Requiem for a Dream movie review - Aussieboyreviews
JUST HOW TRAGIC IS THE PLOT OF DRUG USE IN REQUIEM FOR A DREAM?
One cannot call themselves rational if they weren’t absolutely sick to the stomach during and after this movie. Requiem for a Dream is a masterful, gritty and dirty drama focused on four lives falling apart as a result of drug addiction.
The lives and dreams of four drug-induced Coney Island people all connected to each other are shattered when their addictions run deep.
Director: Darren Aronofsky
Cast: Ellen Burstyn, Jared Leto, Jennifer Connelly, Marlon Wayans, Christopher McDonald, Keith David
Writer: Hubert Selby Jr., Darren Aronofsky
Release Date (Australia): 8 February 2001
Runtime: 102 minutes/1h 42m
CONTENT GUIDE (warning: May contain spoilers)
The film contains drug themes that are high in impact, explicit depictions of prostitution, and thematic material relating to prostitution, drug dealing and addiction, mental health and electroshock therapy. A character has his arm amputated due to a graphic wound formed as a result of heroin injections.
The film contains scenes of strong violence, including a man being shot with a depiction of a blood spatter, a man being stabbed in the hand with a fork with blood detail, and brief fist-fights.
The film contains use of the words “s**t”, “f**k”, “motherf**ker”, “ass”, “bitch” and “damn”.
There film features explicit drug themes, and contains occasionally implied depictions of characters snorting cocaine, injecting themselves with heroin and taking pills. There are also sequences depicting the side effects and hallucinations as a result.
The film contains sexualised depictions of buttocks, breasts and frontal female nudity.
The film features several sex scenes and explicit depictions of prostitution, once in which a group of prostitutes perform sexual acts and use sex toys in front of a crowd of men.
R (for intense depiction of drug addiction, graphic sexuality, strong language and some violence)
Aussie boy's thoughts
Requiem for a Dream is a horrific reminder of the suffering drug addicts endure, and the shattering ripple it creates on their lives and loved ones. It’s tragic, depraved, sickening, dirty and definitely not a popcorn-fun time, although it may very well be one of the most important films ever made. The film is arguably more of a study than a story, as it centres on the lives and dreams of four people being shattered when their addictions run deep. And what makes it even more devastating to watch is that their stories are all connected to each other through relationships, all ending with similar results.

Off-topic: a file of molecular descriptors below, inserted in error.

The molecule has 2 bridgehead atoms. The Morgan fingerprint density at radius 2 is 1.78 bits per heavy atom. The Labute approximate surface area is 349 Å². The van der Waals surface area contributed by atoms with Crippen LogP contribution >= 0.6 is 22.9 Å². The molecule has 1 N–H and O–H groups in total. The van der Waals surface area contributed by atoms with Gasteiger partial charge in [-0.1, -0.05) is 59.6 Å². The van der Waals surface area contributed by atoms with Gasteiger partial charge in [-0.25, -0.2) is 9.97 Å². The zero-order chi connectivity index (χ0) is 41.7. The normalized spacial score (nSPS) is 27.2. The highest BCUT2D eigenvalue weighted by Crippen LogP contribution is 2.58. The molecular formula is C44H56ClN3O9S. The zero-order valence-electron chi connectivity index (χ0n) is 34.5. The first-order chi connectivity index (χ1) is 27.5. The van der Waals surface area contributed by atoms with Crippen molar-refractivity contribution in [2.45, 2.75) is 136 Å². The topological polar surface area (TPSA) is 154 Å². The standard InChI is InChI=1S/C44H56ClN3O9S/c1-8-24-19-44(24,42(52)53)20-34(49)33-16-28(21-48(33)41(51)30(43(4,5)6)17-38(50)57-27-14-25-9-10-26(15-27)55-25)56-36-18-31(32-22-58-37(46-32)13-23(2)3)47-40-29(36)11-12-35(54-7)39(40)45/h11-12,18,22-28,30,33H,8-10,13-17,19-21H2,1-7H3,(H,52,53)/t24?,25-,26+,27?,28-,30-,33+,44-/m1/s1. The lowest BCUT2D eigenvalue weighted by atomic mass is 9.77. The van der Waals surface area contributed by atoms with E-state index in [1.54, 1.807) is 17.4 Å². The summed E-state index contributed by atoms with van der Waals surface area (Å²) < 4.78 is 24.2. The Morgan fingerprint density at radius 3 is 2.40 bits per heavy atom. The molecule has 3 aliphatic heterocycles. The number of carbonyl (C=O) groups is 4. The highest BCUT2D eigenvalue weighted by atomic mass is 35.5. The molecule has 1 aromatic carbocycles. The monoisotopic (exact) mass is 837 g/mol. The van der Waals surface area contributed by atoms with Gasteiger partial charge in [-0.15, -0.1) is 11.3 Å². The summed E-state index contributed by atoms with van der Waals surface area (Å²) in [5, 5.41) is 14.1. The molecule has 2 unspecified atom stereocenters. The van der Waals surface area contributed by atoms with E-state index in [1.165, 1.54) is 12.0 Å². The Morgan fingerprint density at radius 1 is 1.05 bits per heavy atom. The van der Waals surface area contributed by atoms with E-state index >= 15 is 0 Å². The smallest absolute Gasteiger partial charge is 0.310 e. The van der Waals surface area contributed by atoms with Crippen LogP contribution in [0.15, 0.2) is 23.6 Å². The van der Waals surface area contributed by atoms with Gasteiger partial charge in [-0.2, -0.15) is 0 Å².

The motivations of the four main characters compel the audience into caring for their futures, although it begins to get increasingly unlikely that all of them will have the happy endings they wished for. Jared Leto and Marlon Wayans play friends who are hoping to make it big off dealing heroin, whilst Jennifer Connelly takes on the role of Leto’s girlfriend who’s passionate in fashion design and Ellen Burstyn plays his mother trying to lose weight for an appearance on her favourite television show. Each of them at some point or already begin abusing drugs, which leads to painful withdrawals, injection wounds, and the tragedies that leave them all crawling into fetal position by the final scene.
The convincing performances, gritty camerawork, unique editing and haunting musical score are the ingredients this movie truly needs and makes perfect use of to achieve its success and float in the viewers’ heads for the rest of their lives. Leto and Wayans give absolutely breathtaking performances, but the high-class acting from Ellen Burstyn and just the facial expressions of Jennifer Connelly provide the dirty, sickening feeling you’ll remember Requiem for a Dream for. Also, whether the actors received makeup or not, they’re all very pale in appearance and truly make us feel like we’re watching drug addicts living through their everyday lives.
Clint Mansell is the writer for the emotionally destructive score that we hear in the background in many of the film’s scenes, but the way it occupies the background during the ending scene and into the credits after the overwhelming montage of prostitution, electroshock therapy, amputation and prison work is extremely difficult to watch. Speaking of the events in the third act, that’s where we get the highest intensity of the film’s claustrophobic camerawork. The cinematography in the movie is excellent, but there are also many scenes before, including depictions of drug use that are edited like a giant rush. Requiem for a Dream is a tough drama that leaves you feeling dirty, but its significance makes it a movie everyone should watch at least once.
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